Each Trident submarine was originally equipped for 24 Trident missiles. In 2015-2017, four missile tubes were deactivated on each submarine as a result of the New START Treaty.  Currently, each Trident submarine deploys with 20 D-5 missiles and about 90 nuclear warheads (an average of 4-5 warheads per missile). The warheads are either the W76-1 100-kiloton or W88 455-kiloton warheads.

The Navy has recently deployed a smaller W76-2 “low-yield” or tactical nuclear weapon (approximately 6.5 kilotons) on Trident submarine missiles at Kings Bay, Georgia and is expected to deploy from submarines at Bangor, dangerously creating a lower threshold for the use of nuclear weapons.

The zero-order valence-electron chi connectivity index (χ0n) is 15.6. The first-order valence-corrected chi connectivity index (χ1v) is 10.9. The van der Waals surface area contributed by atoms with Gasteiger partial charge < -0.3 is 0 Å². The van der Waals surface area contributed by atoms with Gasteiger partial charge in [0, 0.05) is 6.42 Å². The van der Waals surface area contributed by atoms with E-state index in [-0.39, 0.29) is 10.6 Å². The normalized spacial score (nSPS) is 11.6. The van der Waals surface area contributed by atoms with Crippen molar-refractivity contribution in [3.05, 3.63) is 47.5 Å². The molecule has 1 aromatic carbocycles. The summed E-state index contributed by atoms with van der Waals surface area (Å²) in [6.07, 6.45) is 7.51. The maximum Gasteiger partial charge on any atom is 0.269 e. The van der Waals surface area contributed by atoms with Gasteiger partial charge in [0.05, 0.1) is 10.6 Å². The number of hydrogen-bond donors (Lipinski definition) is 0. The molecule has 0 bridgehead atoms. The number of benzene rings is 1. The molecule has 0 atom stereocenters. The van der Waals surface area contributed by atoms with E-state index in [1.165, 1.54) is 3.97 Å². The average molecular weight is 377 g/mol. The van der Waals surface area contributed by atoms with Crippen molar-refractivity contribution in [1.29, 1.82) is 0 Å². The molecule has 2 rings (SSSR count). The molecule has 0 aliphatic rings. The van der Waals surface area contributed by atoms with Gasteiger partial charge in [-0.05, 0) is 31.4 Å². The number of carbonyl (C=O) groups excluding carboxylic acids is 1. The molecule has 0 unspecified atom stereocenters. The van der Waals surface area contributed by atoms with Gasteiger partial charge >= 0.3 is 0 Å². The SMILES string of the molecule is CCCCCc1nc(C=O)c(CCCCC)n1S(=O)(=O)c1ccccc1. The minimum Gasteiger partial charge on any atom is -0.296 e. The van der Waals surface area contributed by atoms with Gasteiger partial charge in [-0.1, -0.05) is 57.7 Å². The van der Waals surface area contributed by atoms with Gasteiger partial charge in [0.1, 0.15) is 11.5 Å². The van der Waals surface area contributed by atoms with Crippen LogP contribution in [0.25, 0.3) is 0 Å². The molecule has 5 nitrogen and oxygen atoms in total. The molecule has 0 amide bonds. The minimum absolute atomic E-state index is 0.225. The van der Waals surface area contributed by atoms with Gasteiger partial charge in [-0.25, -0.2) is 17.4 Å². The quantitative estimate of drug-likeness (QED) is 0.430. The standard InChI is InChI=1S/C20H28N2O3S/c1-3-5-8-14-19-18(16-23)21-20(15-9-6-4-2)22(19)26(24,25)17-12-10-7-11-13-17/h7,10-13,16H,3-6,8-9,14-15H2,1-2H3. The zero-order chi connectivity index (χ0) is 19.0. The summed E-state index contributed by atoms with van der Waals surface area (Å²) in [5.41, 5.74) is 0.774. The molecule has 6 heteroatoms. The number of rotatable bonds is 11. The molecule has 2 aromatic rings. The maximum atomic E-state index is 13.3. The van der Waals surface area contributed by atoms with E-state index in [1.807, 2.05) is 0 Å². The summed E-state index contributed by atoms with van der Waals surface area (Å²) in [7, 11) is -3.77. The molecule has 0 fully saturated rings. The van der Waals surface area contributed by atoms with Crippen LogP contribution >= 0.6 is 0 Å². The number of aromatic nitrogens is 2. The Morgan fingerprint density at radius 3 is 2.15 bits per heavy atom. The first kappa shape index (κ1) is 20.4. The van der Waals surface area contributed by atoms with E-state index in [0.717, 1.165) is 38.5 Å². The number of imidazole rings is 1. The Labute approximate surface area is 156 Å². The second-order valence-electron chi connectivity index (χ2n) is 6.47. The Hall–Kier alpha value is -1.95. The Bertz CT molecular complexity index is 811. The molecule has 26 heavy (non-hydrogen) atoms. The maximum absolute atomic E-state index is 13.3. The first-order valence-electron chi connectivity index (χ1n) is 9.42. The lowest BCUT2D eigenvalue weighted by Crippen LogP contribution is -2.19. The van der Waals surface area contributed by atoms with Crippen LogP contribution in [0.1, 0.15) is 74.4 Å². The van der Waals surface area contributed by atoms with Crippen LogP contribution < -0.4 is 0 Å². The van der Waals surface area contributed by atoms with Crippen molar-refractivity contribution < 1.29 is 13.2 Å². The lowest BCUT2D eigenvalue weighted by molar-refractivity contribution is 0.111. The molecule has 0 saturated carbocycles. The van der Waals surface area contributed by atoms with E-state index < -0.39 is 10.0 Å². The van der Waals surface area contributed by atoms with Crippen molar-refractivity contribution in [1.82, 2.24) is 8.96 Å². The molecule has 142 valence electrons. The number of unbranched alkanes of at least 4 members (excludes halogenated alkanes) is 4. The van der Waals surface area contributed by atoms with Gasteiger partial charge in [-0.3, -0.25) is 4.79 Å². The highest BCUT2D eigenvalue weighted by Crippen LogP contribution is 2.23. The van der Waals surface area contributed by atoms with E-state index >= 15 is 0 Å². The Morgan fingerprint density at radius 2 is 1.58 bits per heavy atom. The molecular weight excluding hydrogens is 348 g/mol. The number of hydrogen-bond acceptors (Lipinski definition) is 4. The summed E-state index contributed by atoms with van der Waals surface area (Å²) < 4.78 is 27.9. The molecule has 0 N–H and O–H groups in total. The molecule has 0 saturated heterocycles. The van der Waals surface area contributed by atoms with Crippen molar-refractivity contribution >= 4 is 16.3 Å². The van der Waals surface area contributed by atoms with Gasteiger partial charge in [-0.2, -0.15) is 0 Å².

One Trident submarine carries the destructive force of over 1,300 Hiroshima bombs (the Hiroshima bomb was 15 kilotons),

For more information, visit and
Scroll below for photos by Felice Cohen-Joppa.

(This was written for and sent to local media in Eugene and Bend, OR.)

MARCH 2, 2020
CONTACT: Stephen Dear,
Charles Smith,


POULSBO, WA — Two activists from the Eugene area and a woman from Bend were among those cited at a protest at Kitsap-Bangor Naval Base outside Seattle today.

Stephen Dear, 55, and Charles Smith, 70, this morning crossed the blue property line onto the base and quietly refused to leave, a federal offense. They were protesting the Trident nuclear submarines and nuclear missiles at the base, which has the largest known collection of nuclear weapons in the world.